Is the CFPB Unconstitutional?
Regarding the first complaint, that the CFPB’s structure is unconstitutional, Kaplinsky said, “I think they have a very good argument.” He cited the PHH case in the DC Circuit Court of Appeals that came to the same conclusion with a 2-1 vote.
The argument is based on the separation of powers clause in the U.S. Constitution that federal agencies cannot be structured in such a way to assess too much power in the hands of one individual. The CFPB is currently structured so that the director of the agency can not be removed by the president without just cause as opposed to directors of other federal agencies that allow for a sitting president to remove and replace them for any reason at his discretion. Kaplinsky also said the bureau is not subject to Congressional appropriations. Rather, it is funded from the Federal Reserve system “with very few limitations.”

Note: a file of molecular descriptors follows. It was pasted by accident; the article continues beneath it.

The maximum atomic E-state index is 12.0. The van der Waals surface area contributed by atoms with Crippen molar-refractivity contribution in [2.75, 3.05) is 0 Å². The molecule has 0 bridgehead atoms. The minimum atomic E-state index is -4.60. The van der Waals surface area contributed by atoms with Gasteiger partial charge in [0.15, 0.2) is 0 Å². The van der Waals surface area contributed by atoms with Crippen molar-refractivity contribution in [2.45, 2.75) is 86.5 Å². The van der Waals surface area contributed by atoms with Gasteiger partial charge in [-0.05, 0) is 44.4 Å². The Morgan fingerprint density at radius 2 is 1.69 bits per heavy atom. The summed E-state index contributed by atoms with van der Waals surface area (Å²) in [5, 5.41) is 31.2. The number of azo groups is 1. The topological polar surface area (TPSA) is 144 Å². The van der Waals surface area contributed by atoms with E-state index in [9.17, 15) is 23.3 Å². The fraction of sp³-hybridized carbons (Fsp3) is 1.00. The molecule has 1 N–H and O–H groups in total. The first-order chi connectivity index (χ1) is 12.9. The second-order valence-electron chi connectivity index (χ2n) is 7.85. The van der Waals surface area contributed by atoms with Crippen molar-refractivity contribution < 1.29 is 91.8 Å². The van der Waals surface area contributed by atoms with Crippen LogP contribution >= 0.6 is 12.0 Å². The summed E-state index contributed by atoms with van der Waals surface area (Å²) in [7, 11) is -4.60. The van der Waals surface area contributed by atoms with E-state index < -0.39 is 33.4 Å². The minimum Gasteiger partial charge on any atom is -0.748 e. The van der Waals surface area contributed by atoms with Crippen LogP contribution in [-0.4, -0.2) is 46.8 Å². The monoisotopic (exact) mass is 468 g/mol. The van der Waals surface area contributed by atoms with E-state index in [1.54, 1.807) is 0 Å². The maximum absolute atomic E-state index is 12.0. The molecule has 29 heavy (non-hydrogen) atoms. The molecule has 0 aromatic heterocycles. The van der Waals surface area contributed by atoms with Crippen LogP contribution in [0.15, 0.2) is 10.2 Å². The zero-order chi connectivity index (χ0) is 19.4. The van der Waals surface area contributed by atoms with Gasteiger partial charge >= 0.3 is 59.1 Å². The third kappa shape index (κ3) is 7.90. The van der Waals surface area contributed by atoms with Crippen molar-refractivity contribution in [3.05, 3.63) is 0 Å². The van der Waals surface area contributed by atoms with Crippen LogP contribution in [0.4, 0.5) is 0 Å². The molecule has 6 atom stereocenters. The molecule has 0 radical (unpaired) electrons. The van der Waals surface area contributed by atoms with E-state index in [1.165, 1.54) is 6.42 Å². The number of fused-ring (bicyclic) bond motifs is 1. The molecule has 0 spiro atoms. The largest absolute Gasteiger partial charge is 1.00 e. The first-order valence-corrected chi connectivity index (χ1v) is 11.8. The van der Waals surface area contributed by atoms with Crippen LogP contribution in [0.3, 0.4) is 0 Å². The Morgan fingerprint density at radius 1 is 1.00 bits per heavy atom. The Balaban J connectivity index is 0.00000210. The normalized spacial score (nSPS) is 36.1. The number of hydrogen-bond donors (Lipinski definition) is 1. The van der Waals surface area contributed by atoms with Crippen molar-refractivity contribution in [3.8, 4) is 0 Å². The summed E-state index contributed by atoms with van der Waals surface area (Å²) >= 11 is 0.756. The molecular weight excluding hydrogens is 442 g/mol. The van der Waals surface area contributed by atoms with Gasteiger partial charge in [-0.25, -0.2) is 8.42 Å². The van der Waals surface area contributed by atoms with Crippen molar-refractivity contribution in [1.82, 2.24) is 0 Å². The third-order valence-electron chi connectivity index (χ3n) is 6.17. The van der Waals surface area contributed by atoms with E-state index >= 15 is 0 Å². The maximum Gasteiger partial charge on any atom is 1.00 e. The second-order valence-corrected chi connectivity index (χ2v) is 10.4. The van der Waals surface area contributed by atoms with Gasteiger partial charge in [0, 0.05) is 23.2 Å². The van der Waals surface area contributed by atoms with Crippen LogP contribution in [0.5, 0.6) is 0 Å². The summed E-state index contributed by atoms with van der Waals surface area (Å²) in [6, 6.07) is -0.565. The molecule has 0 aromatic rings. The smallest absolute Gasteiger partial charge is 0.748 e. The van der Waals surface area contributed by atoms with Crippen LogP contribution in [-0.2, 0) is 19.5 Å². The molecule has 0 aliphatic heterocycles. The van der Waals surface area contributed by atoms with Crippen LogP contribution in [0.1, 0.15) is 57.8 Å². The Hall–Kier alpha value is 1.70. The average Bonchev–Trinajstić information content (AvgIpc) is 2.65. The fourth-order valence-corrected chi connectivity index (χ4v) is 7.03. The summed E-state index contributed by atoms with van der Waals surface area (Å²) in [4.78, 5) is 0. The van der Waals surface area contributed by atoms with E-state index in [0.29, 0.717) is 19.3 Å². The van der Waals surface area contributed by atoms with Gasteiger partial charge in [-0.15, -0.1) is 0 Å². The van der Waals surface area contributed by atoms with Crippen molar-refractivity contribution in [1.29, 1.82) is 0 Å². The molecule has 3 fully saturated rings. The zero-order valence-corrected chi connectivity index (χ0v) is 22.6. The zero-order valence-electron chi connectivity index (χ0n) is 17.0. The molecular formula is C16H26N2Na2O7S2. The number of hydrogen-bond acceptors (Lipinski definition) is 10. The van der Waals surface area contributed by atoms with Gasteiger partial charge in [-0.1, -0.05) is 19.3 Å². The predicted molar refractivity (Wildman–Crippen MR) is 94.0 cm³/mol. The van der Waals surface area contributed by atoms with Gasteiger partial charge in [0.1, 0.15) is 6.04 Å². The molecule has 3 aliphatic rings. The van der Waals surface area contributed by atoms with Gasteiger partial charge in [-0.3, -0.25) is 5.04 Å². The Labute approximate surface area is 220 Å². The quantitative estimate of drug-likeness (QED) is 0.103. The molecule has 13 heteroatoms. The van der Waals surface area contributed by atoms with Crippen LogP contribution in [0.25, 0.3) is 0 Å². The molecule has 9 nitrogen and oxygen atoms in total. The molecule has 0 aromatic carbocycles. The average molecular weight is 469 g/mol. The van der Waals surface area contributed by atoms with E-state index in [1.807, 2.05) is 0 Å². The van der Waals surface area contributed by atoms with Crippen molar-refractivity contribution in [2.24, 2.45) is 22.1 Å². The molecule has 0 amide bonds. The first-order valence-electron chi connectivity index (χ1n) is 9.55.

The Administrative Procedure Act
The Administrative Procedures Act (APA) is a law that applies to all rules issued by the federal government.
According to the Act, any rule that is arbitrary, capricious, or contrary to other laws is invalid. Kaplinsky said it’s relevant in this case because the entire process used by the CFPB was “tainted and flawed.”
Reasons cited for the flawed procedures include not using comments received from members of the public throughout its proceedings and ignoring data gathered from its own study regarding the effectiveness of class action lawsuits and arbitration.
“They conducted a study,” he said, “then drew conclusions to propose the rule that is contrary to what the study in fact showed. The study demonstrated unequivocally that arbitration was a good process for consumers and very effective, speedy, and fair. And it’s a much better process for consumers than having to go to court.”